After a long day at the beach, watching backflips and swimming to sandbars and eating little cajitas of fried chicken and potato chips for a CUC, we would climb the fourteen floors up to the penthouse. A shower and a Cuba Light*, dancing along to Otis Redding, the Hold Steady, Lady Gaga or perhaps all three. We didn’t even fight over who got the shower first, because nobody wanted hot water on those days anyway.
There’s something wild and liberating about drinking in the shower. It’s just enough outside the norm, just strange enough. Like life really could just be fun forever. And on a sunny day, after a lot of laughs and swimming, it’s the perfect way to wash off the salt and sand. It’s days like this that made me love the cool showers. And the precarious genius of Tomatina parking her laptop in the bathroom.
After a shower its time for the balcony, for reading and writing as the sun slips below the malecon. There’s a
balcony right off my room, and I usually got it and it’s perfect breeze all to myself. The advantage of having your own spot is that everyone knows where to find you, and the company was always good when it came. Somehow writing feels special if it’s from a balcony in Havana. From there I watched the floods, the fights, the niños skating, the guys rolling up to see which chicas would come out that night.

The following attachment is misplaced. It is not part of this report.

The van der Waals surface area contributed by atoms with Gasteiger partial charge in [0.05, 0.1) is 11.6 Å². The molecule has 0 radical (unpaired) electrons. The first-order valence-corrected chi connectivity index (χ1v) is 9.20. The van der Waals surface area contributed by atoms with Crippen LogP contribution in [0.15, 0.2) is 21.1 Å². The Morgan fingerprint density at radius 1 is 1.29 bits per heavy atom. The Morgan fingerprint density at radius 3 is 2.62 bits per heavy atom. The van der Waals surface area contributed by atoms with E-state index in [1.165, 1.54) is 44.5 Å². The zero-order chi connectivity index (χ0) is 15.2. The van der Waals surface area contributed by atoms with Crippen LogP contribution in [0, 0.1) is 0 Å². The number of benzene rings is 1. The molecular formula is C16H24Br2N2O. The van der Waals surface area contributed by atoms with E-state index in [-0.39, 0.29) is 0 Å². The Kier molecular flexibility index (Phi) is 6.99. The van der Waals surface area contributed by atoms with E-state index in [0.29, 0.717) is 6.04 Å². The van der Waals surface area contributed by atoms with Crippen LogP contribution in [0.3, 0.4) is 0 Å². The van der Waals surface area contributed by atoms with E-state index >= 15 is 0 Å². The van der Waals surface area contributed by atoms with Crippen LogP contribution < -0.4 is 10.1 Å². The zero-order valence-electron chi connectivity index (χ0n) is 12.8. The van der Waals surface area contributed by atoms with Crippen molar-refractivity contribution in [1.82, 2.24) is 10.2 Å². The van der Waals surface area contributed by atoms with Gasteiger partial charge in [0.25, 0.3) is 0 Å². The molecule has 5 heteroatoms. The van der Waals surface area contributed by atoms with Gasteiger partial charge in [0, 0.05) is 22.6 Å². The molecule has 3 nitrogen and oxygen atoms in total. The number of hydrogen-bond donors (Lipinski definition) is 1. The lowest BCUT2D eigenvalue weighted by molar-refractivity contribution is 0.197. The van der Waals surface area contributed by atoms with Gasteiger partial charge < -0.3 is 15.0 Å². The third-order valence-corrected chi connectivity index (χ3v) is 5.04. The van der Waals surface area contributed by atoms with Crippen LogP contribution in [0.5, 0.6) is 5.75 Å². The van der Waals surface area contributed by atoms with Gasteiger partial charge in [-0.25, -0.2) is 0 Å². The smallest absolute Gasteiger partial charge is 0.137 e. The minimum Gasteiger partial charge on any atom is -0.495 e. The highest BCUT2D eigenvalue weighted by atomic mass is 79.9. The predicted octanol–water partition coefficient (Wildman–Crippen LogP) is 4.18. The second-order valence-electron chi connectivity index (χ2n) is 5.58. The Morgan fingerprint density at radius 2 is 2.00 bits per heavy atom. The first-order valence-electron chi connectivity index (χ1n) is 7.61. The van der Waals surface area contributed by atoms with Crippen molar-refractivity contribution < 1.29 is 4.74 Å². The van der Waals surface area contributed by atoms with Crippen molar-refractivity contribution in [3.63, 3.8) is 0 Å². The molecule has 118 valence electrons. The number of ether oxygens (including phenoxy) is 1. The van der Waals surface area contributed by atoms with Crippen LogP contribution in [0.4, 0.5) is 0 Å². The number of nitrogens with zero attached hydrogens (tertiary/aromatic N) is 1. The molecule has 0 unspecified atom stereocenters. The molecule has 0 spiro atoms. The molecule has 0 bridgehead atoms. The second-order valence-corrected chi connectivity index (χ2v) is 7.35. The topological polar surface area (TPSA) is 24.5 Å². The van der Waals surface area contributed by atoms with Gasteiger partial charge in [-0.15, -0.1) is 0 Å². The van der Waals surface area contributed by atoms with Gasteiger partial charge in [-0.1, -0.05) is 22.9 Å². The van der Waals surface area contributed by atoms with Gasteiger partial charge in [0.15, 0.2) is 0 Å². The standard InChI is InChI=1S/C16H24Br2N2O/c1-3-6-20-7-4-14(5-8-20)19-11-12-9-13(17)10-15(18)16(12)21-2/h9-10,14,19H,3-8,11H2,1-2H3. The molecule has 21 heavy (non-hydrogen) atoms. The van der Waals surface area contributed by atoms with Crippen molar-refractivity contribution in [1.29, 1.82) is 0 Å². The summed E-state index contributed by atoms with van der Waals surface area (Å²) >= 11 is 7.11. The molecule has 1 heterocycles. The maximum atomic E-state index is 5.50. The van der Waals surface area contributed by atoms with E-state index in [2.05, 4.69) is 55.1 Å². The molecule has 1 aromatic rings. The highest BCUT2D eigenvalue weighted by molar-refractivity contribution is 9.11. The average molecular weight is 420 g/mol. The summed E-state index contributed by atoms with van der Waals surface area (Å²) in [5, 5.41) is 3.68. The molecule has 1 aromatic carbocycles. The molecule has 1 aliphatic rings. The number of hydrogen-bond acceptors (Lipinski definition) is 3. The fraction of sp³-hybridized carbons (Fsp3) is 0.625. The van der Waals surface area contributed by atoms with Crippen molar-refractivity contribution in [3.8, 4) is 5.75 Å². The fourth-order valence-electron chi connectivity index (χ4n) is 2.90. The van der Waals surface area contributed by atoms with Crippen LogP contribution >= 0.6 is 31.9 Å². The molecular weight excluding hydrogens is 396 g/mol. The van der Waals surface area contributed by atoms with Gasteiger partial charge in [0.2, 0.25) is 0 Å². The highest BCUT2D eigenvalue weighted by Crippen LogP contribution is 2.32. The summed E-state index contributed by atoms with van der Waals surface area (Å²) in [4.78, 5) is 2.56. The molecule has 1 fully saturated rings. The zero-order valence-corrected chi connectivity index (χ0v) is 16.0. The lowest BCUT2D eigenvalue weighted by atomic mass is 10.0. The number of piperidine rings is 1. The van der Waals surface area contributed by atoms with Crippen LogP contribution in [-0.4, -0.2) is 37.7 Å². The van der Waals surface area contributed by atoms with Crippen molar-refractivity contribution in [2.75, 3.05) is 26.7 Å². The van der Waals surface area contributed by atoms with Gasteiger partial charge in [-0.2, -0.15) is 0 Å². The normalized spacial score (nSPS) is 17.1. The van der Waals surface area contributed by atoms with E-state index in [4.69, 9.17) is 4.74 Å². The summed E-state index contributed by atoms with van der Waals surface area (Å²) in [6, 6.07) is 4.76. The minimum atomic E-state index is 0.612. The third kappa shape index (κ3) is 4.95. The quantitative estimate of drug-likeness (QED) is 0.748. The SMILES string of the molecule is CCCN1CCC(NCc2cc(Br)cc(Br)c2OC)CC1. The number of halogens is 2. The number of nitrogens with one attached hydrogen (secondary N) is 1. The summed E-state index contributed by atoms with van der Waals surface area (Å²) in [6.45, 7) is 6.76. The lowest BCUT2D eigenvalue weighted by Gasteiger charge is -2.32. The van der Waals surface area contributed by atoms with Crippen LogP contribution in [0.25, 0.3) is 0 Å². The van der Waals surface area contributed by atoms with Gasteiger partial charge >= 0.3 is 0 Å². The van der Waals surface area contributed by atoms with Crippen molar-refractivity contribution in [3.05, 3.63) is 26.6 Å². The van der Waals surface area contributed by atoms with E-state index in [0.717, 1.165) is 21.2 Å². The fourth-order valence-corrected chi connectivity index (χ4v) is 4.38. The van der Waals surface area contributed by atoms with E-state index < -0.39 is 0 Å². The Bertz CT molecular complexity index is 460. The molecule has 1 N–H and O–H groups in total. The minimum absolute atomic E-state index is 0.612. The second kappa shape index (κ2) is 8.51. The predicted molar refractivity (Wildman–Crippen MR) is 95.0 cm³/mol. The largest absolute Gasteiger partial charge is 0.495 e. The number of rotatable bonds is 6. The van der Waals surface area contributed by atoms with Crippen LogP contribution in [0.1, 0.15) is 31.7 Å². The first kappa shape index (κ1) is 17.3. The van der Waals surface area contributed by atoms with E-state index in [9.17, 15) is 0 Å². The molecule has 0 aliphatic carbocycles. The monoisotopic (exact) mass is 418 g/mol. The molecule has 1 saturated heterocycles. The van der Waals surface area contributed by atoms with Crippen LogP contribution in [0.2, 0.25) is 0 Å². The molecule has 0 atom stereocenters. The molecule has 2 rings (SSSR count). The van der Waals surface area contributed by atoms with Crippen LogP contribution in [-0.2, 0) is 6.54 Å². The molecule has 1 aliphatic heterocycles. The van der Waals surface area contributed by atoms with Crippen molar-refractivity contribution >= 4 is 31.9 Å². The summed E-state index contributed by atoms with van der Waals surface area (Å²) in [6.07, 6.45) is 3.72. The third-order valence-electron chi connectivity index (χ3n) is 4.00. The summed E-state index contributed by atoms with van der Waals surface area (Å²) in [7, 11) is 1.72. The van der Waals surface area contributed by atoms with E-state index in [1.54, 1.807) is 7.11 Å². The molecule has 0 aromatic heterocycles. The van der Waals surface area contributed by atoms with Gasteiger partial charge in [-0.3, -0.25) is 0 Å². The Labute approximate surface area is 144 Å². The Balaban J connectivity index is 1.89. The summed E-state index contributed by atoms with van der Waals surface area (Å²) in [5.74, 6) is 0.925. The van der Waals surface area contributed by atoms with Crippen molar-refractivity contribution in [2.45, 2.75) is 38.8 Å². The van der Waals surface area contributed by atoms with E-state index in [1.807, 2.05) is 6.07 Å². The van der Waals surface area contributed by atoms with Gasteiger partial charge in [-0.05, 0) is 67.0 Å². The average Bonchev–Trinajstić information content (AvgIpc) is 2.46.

On these perfect days, these three-day-weekends-every-week days, these relaxing in Havana days, these full and content days, the food was somehow always good. Rice and beans, meat that didn’t look creepy, or the occasional pizza or even sometimes POLLO NIGHT! Fresh fruit juice, rolls AND butter-like substitute, and yuca french fries. If there were shortages on those days, I didn’t notice.
These are the days that keep me up dreaming of Cuba, that have me re-creating our playlists, and wishing Havana Club wasn’t illegal to import.
*our very own creation, a Cuba Light is rum (usually some clear anejo havana club aka the cheapest good thing) and water and crystal light mix in a dasani water bottle. for a variation on a hot day, throw it in the freezer and it’s a Cuba Ice.